“He was very artistic and very talented,” says Ms. Waiters, “a real people person. Ariston would give you the shirt off his back if it would help.” While Ms. Waiters notes that Ariston enjoyed life, he did not have an easy one. “At the age of thirteen, he was diagnosed with bipolar disorder. Unfortunately, law enforcement is not always trained on how to handle the mentally disabled. Ariston had a loving family that was always there to help and support him.”
Lewis detailed the unlikely scenario of a struggle where he was nearly overpowered by the fey teen in his case filings, and under oath. The GBI opened a formal investigation, but elected to not interview officers at the scene. Forensic analysis performed at the request of Fulton District Attorney Paul Howard Jr. documented that Waiters death was not justifiable. Yet, Luther Lewis was cleared of wrongdoing by a Special Grand Jury May 30, 2012, and reinstated back on the police force in active duty.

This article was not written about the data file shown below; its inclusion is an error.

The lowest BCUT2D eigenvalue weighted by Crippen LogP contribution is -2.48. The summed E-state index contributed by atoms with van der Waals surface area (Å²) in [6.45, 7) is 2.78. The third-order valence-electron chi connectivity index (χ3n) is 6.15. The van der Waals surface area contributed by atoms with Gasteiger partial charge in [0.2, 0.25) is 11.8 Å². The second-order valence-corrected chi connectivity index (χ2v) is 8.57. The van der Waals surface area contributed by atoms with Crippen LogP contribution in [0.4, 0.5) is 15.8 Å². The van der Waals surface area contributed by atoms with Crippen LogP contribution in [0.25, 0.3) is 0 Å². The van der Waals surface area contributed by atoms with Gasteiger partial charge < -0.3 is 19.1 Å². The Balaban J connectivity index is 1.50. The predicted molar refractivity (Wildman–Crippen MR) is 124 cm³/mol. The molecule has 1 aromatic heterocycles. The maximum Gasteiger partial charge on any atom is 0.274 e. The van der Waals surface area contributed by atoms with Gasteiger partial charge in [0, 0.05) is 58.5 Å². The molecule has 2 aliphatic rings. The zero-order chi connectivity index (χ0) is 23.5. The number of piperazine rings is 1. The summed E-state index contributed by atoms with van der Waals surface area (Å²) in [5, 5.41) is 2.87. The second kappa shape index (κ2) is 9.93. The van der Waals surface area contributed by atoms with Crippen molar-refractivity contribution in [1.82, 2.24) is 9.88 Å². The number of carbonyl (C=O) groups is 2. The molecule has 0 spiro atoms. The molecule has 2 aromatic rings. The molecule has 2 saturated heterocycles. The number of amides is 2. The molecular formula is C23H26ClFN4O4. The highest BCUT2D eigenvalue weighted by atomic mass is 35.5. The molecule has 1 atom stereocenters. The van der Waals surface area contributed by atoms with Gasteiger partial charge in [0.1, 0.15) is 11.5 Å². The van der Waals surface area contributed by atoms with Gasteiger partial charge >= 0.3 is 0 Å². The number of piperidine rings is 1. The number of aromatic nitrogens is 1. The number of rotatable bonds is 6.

A wrongful death suit against Union City Police followed, and three-quarters of a million dollars in
damages was paid by the city to a trust fund for Ariston’s daughter. It was noted by fellow officers that Lewis had suffered from post-traumatic stress disorder (PTSD) from his military service. PTSD has most recently been tied to the shooting death of "American Sniper" author Chris Kyle, 38, and another man on Feb. 2, 2013. In the end, Luther Lewis lost his job, but was never prosecuted for his actions.
“Every day I pray to God for resolution,” Ms. Waiters laments. “Money won’t bring back my son back – Ariston deserves justice.” With nowhere to turn, Ms. Waiters called on internationally renown Private Investigator T.J. Ward to perform his own inquiry into Ariston’s death, and bring forth the hand of justice that Georgia officials cannot – or simply will not extend.